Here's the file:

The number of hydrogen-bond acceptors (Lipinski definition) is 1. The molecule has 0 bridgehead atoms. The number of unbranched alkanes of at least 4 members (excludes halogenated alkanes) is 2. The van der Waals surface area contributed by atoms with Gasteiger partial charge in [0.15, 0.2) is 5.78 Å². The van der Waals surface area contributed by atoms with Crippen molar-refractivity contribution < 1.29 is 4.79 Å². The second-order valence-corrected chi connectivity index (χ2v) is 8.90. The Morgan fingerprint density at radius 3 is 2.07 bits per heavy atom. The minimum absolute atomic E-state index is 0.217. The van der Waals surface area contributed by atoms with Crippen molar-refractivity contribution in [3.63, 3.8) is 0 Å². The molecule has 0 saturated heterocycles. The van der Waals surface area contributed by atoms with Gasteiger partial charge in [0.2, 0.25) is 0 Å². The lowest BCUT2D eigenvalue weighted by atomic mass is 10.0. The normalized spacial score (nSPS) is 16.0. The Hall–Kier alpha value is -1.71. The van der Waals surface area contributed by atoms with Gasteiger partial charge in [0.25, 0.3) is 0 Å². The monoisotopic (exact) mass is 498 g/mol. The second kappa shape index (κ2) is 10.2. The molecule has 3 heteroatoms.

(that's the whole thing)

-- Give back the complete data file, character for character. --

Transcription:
The number of hydrogen-bond acceptors (Lipinski definition) is 1. The molecule has 0 bridgehead atoms. The number of unbranched alkanes of at least 4 members (excludes halogenated alkanes) is 2. The van der Waals surface area contributed by atoms with Gasteiger partial charge in [0.15, 0.2) is 5.78 Å². The van der Waals surface area contributed by atoms with Crippen molar-refractivity contribution < 1.29 is 4.79 Å². The second-order valence-corrected chi connectivity index (χ2v) is 8.90. The Morgan fingerprint density at radius 3 is 2.07 bits per heavy atom. The minimum absolute atomic E-state index is 0.217. The van der Waals surface area contributed by atoms with Crippen molar-refractivity contribution in [3.63, 3.8) is 0 Å². The molecule has 0 saturated heterocycles. The van der Waals surface area contributed by atoms with Gasteiger partial charge in [0.2, 0.25) is 0 Å². The lowest BCUT2D eigenvalue weighted by atomic mass is 10.0. The normalized spacial score (nSPS) is 16.0. The Hall–Kier alpha value is -1.71. The van der Waals surface area contributed by atoms with Gasteiger partial charge in [0.25, 0.3) is 0 Å². The monoisotopic (exact) mass is 498 g/mol. The second kappa shape index (κ2) is 10.2. The molecule has 3 heteroatoms.